Neptune is never visible to the naked eye, having a brightness between magnitudes +7.7 and +8.0, which can be outshone by Jupiter's Galilean moons, the dwarf planet Ceres and the asteroids 4 Vesta, 2 Pallas, 7 Iris, 3 Juno and 6 Hebe. A telescope or strong binoculars will resolve Neptune as a small blue disk, similar in appearance to Uranus.
Because of the distance of Neptune from Earth, the angular diameter of the planet only ranges from 2.2 to 2.4 arcseconds, the smallest of the Solar System planets. Its small apparent size has made it challenging to study visually. Most telescopic data was fairly limited until the advent of Hubble Space Telescope and large ground-based telescopes with adaptive optics.
From Earth, Neptune goes through apparent retrograde motion every 367 days, resulting in a looping motion against the background stars during each opposition. These loops carried it close to the 1846 discovery coordinates in April and July 2010 and again in October and November 2011.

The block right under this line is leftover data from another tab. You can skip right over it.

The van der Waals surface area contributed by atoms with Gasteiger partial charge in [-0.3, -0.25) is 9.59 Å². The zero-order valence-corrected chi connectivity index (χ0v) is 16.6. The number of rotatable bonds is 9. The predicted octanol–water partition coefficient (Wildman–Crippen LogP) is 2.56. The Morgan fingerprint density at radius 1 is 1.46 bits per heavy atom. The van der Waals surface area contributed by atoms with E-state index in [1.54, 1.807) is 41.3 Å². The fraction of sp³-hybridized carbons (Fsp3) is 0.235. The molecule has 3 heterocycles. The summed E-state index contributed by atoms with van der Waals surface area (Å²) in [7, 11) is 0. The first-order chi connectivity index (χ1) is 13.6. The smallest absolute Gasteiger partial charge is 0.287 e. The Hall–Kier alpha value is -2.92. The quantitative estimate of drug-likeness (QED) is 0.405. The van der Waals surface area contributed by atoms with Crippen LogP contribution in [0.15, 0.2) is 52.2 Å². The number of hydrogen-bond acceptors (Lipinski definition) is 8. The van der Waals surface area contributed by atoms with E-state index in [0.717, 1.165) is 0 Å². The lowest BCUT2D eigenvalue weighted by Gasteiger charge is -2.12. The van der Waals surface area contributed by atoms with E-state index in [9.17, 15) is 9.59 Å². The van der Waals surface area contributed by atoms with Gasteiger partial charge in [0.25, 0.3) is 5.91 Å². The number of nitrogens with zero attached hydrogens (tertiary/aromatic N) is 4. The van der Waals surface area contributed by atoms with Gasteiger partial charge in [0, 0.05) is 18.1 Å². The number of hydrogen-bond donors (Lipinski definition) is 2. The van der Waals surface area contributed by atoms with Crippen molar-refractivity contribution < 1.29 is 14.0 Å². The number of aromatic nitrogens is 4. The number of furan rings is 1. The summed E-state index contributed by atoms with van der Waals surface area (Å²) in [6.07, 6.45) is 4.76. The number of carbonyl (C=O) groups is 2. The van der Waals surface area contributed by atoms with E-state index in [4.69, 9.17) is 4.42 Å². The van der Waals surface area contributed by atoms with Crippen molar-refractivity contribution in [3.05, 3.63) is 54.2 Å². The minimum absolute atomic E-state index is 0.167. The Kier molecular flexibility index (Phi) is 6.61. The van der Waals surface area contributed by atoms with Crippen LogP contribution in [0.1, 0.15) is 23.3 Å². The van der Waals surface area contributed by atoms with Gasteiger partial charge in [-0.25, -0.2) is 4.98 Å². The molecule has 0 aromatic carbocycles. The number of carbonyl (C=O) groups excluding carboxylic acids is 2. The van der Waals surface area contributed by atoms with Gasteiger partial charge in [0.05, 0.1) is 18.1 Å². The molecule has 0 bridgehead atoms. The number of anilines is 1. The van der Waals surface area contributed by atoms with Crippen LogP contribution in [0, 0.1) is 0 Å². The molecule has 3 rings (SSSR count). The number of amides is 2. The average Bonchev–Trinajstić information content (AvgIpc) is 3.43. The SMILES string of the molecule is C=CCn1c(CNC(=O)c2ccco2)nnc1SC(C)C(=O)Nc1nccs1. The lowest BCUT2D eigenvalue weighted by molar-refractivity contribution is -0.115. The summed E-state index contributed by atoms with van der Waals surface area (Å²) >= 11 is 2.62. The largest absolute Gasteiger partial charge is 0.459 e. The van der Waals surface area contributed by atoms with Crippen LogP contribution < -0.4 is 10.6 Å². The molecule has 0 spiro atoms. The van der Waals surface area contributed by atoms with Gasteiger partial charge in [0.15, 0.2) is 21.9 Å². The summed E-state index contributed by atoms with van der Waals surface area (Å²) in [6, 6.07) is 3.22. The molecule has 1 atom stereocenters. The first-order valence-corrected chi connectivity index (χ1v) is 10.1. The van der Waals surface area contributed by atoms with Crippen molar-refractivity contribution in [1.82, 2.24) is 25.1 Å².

Observation of Neptune in the radio-frequency band shows that it is a source of both continuous emission and irregular bursts. Both sources are believed to originate from its rotating magnetic field. In the infrared part of the spectrum, Neptune's storms appear bright against the cooler background, allowing the size and shape of these features to be readily tracked.
Voyager 2 is the only spacecraft that has visited Neptune. The spacecraft's closest approach to the planet occurred on 25 August 1989. Because this was the last major planet the spacecraft could visit, it was decided to make a close flyby of the moon Triton, regardless of the consequences to the trajectory, similarly to what was done for Voyager 1's encounter with Saturn and its moon Titan. The images relayed back to Earth from Voyager 2 became the basis of a 1989 PBS all-night program, Neptune All Night.
During the encounter, signals from the spacecraft required 246 minutes to reach Earth. Hence, for the most part, the Voyager 2 mission relied on preloaded commands for the Neptune encounter. The spacecraft performed a near-encounter with the moon Nereid before it came within 4400 km of Neptune's atmosphere on 25 August, then passed close to the planet's largest moon Triton later the same day.